CGI:IRC tends to provide the IP of the originating HTTP connection in hex in the username field. This script checks to see whether the username is of the form expected and, if so, converts it to a decimal IP and reverse-resolves it where possible. It provides the following features:
- Shows the hostname on join:
16:14 -!- cheesey_ [~email@example.com] has joined #airwired
16:14 -!- cheesey_ is from localhost via cgi:irc
- Shows the hostname in WHOIS:
16:34 [airwired] -!- cheesey_ [~firstname.lastname@example.org]
16:34 [airwired] -!- actually : localhost
16:34 [airwired] -!- server : irc.airwired.org [Airwired UK Server]
16:34 [airwired] -!- End of WHOIS
- Shows hostname in WHOWAS:
16:35 [airwired] -!- cheesey_ [~email@example.com]
16:35 [airwired] -!- actually : localhost
16:35 [airwired] -!- was : I am bloody vengeance
- Should just ignore things it doesn't understand rather than crashing horribly.
Net::DNS. In addition, please note that at this time the script makes a lookup every time a request is made; there is not yet any caching of DNS responses.
If the connection is being bounced through a proxy then the proxy IP will show up and not the originating IP. There is also no guarantee that an eight-digit hexadecimal ident comes from CGI:IRC, or is the actual IP. Any data produced by this script should be taken only as guidance.
Once upon a time there was a hemulen who worked in a pleasure-ground, which doesn't necessarily mean having a lot of fun. The hemulen's job was to punch holes in tickets, so that people wouldn't have fun more than once, and such a job is quite enough to make anyone sad if you have to do it all your life.
Tove Jansson's illustrations for Alice in Wonderland, The Hunting of the Snark and The Hobbit.
To find the list of currencies supported, use the
/curlist command. To convert a currency use
/cur <amount> <from> <to>.
Let me know if you find any problems.
"Soldier, as you sit astride Viellantif
Durendal abides inside your sheath; soon you shall grace the day."
"When I shall stand in this great clash of hosts
I'll strike a thousand and then seven hundred strokes,
Blood-red the steel of Durendal shall run."
"You shouldn't ask yourself such worthless questions. Aim higher. Try this: why am I here? Why do I exist, and what is my purpose in this universe?
(Answers: 'Cause you are. 'Cause you do. 'Cause I got a shotgun, and you ain't got one.)
The Song of Roland is an epic hero-poem in Anglo-Norman (more specifically, it is a chanson de geste, or song of deeds), which according to Dorothy L Sayers probably took the shape in which we now have it in the late eleventh century. It tells the story of the betrayal of Count Roland to the Saracens by Ganelon, of the resulting Battle of Roncevaux Pass, of the death of Roland and of Emperor Charlemagne's subsequent revenge for his death.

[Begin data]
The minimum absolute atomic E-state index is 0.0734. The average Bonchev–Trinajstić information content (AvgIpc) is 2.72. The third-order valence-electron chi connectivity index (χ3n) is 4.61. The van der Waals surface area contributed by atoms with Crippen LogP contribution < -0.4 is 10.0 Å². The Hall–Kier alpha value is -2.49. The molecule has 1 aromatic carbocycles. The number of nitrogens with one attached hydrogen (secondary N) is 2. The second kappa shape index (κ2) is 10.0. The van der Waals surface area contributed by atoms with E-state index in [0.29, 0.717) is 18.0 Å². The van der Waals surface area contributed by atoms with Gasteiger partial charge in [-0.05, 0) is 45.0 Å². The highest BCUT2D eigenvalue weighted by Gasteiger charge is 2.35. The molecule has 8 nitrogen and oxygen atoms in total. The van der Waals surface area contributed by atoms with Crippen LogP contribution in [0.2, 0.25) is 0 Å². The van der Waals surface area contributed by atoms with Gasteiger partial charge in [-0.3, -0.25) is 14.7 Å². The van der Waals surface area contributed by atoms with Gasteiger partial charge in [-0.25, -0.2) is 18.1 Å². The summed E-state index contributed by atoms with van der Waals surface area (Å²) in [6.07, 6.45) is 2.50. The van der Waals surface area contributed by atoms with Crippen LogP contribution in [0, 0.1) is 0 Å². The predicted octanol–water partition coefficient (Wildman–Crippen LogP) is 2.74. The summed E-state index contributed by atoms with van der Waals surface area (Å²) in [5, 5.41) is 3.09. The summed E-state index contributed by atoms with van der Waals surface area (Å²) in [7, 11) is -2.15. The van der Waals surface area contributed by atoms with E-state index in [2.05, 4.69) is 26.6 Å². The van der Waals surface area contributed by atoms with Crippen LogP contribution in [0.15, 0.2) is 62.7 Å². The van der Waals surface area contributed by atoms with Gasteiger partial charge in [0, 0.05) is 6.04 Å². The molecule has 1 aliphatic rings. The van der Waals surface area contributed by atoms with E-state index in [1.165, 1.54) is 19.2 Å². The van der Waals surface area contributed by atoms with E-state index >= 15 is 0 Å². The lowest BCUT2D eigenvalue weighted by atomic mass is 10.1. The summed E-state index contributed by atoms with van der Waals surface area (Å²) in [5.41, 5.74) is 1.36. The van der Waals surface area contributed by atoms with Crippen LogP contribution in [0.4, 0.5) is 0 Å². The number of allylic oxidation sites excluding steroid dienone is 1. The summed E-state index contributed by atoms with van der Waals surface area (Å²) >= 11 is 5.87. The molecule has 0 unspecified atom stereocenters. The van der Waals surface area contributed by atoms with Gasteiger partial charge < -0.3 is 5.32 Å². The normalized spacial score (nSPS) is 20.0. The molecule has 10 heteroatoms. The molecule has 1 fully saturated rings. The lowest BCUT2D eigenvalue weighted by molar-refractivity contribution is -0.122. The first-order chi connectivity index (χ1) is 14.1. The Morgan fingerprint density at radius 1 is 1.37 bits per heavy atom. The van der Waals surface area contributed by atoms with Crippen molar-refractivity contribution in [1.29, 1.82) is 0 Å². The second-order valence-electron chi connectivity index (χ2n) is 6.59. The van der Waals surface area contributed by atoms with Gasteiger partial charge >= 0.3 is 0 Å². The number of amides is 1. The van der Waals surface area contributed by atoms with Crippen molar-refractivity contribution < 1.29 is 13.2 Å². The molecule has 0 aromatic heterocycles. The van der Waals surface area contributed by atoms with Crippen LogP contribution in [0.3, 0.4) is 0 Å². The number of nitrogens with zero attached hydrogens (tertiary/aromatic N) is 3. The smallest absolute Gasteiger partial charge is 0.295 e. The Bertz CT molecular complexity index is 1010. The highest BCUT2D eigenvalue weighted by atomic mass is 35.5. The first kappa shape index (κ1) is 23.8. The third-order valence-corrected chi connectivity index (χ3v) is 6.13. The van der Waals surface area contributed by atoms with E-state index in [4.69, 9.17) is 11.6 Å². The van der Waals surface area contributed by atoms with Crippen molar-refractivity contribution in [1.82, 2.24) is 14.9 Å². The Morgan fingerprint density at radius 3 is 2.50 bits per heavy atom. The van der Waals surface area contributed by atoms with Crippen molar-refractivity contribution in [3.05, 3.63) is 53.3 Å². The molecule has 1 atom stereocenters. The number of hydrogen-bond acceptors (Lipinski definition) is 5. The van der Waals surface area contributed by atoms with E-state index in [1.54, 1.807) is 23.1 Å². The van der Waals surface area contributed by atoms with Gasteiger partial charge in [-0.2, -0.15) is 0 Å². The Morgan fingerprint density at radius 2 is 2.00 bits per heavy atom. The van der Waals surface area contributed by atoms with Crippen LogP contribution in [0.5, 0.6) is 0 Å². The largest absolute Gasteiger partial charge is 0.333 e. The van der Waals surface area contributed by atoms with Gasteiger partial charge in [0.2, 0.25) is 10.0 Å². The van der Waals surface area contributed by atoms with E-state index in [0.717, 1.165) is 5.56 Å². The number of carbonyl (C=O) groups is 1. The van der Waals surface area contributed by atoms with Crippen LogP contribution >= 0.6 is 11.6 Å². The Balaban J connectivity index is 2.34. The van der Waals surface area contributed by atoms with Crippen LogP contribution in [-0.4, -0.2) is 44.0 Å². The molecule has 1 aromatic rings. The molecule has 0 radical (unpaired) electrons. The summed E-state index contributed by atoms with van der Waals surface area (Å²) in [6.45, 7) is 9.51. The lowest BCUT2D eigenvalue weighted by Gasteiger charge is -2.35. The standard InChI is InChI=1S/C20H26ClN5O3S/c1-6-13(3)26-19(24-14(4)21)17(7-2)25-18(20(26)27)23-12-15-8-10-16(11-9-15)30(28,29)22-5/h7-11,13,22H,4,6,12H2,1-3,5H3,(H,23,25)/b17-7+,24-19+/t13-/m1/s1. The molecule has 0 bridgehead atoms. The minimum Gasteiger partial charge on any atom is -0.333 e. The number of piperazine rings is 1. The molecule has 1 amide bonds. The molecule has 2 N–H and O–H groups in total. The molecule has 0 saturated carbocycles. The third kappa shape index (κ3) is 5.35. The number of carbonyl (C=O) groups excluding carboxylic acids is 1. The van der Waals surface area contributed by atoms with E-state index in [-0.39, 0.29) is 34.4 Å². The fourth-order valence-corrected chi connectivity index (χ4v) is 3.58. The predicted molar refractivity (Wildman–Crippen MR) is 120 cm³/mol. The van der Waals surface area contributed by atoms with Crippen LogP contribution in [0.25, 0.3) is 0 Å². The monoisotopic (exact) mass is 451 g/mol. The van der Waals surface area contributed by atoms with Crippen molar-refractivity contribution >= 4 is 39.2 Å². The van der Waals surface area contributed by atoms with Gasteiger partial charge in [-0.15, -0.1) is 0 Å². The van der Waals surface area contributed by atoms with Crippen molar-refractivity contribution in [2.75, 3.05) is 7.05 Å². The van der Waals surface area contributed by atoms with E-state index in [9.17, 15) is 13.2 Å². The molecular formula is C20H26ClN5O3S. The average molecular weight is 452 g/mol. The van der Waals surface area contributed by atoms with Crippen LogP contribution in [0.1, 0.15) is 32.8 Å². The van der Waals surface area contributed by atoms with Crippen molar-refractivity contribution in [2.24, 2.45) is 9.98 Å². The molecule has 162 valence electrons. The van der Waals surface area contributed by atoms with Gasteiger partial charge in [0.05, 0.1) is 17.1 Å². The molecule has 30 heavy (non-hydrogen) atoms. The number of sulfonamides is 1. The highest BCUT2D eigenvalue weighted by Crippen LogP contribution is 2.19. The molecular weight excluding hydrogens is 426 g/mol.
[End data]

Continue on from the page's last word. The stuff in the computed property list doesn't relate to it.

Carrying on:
This poem has been referred to in many places; two examples that point out something interesting - possibly about human nature in general - can be found in Bungie's Mac game "Marathon" (now downloadable from trilogyrelease.bungie.org) and in the track "Meurglys III" by Van der Graaf Generator.
In Marathon, the player's character appears at the beginning of the game on a space-ship, with little or no memory of his life up until this point. Upon this ship are three artificial intelligences - the first, Leela, is sane and motherly; the second, Durandal, is insane and treacherous; the third, Tycho, is initially entirely missing. Durendal shares a name with Roland's sword.
In an inversion of the situation in Roland, Durandal adopts the player as his tool or his champion, or indeed as his sword. So whose sword is Durandal?
Meurglys III is a song about a guitar called Meurglys III, which in turn shares its name with Ganelon's sword:
"Then said Marsile: 'One thing alone remains:
There's no good bond where there is no good faith;
Give me your oath Count Roland to betray.'
Ganelon replies: 'It shall be as you say.'
Upon the relics of his good sword Murgleys
He sware the treason and sware his faith away."
By contrast to Ganelon's treachery, his sword's namesake is spoken of as something trustworthy:
"Meurglys III, he's my friend,
The only one that I can trust
To let it be without pretence:
There's no-one else.
It's killing me but in the end
There's no-one else I know is true
There's none in all the masks of men,
There's nothing else but my guitar
I suppose he'll have to do."
So - allowing for the fact that in general whether the sword or computer or instrument's trustworthiness, or "goodness", is a projection of its wielder's or its user's or its player's - what does it say about someone's view of themselves that they name their treacherous (albeit fictional) computer after the good man's sword, or their trustworthy guitar after the traitor's?